In a sense, virtually all buildings are hybrids of one sort or another. Most modern buildings employ a wide range of materials, some "natural" some not. A strawbale house, for instance, is most likely a hybrid of strawbales and conventional wood framing. Unless the building is a dome or vault, the roof is likely framed with wood or steel. A domed home that I built is a hybrid of earthbag and papercrete materials. I know of a fine circular home that was minimally framed with 2X4 studs and then strawbales set on their ends provided the insulation.

I am completely in favor of using hybrid building concepts, because it frees the mind to use whatever material or technique is appropriate for any given application or aesthetic. Cob is a wonderful material for creating curved, sensuous forms; adobe and rammed earth are great for thick, fairly straight walls that serve as thermal mass; earthbags can be used for either curved or straight walls that can be either insulation or thermal mass, depending on what they are filled with; strawbales are best used for straight, thick, insulating walls; cordwood construction provides both thermal mass and insulation, and is easiest when forming straight walls; old tires make great retaining walls, or even foundations for other materials; aluminum cans can be mortared into walls of any shape; papercrete is primarily an insulating material that can be used as a plaster, or a structural material and is extremely malleable; rocks provide wonderful thermal mass and can be stacked in a variety of shapes.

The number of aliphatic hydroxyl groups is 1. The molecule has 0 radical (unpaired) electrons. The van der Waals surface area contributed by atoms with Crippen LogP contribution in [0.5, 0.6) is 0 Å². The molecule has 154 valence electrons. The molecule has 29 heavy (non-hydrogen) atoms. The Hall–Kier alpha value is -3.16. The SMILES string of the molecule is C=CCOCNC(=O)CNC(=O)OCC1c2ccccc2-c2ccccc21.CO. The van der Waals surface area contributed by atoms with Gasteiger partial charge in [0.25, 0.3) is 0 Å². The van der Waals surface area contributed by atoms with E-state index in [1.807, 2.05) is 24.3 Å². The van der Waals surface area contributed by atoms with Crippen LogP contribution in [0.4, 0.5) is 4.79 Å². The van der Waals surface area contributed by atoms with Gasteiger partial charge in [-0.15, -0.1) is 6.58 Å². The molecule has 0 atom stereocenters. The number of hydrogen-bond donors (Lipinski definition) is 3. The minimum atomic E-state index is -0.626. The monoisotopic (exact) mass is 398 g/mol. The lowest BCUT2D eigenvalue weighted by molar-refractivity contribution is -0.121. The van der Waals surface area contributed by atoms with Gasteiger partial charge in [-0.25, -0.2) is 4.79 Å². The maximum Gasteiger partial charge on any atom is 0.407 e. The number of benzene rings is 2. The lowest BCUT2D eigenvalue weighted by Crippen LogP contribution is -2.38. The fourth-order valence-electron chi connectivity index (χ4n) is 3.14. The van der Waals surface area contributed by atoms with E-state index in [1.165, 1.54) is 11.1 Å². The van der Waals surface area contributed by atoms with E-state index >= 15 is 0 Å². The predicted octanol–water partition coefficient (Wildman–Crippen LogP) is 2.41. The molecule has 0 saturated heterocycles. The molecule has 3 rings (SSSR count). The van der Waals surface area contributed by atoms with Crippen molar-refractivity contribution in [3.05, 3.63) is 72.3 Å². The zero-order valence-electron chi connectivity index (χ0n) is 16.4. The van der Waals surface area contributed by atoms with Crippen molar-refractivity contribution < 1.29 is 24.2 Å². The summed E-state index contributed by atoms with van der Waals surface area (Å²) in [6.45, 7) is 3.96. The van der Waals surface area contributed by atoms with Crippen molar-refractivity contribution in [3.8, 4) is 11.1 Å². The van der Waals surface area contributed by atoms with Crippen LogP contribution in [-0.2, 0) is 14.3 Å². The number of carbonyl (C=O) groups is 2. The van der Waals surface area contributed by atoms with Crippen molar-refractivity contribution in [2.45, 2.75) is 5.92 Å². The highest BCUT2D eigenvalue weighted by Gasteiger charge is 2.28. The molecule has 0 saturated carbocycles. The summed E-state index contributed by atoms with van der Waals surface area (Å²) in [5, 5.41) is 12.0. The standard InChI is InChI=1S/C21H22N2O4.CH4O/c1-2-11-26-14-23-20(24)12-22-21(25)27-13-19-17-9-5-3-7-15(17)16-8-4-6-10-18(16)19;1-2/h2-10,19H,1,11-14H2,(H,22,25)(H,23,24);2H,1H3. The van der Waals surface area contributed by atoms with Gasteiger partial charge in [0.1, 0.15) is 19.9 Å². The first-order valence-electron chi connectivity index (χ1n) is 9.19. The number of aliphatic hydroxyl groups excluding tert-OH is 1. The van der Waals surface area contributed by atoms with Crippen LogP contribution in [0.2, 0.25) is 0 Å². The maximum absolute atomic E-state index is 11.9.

I suggest that you take advantage of the materials that can be found nearby that do the job required and appeal to your fancy. If it weren't for building codes, the only rules for how you build would be the laws of physics and mother nature. So, go for it when you can!

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Building with Bags: How We Made Our Experimental Earthbag/Papercrete House 1 1/2 hr. DVD produced by Kelly Hart.We wanted to build an environmentally sensitive and aesthetically pleasing home at a moderate price. We chose to create earthbag domes covered with papercrete (recycled paper combined with cement and sand). This honest DVD documents details of the construction, insights gained, and the ups and downs (literally!) of the building process. Several other earthbag homes are also shown.

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A Sampler of Alternative Homes: Approaching Sustainable Architecture. This two-hour DVD, produced by Kelly Hart, provides an overview of sustainable building concepts. You can enjoy a look at a fascinating variety of homes and the creative people who built them! Discover how passive solar design and environmentally low-impact materials can be used to create comfortable and economical homes. See the use of both traditional materials, such as adobe, and innovative materials, such as papercrete and earthbags.

This program offers a wealth of information about construction details and other considerations. It covers adobe block construction, piled adobe (similar to cob), rammed earth, both load-bearing and post and beam strawbale, earthships, earth-sheltering, cordwood, thin-shelled concrete domes, papercrete, earthbags, hybrid structures, and recycling various containers for housing.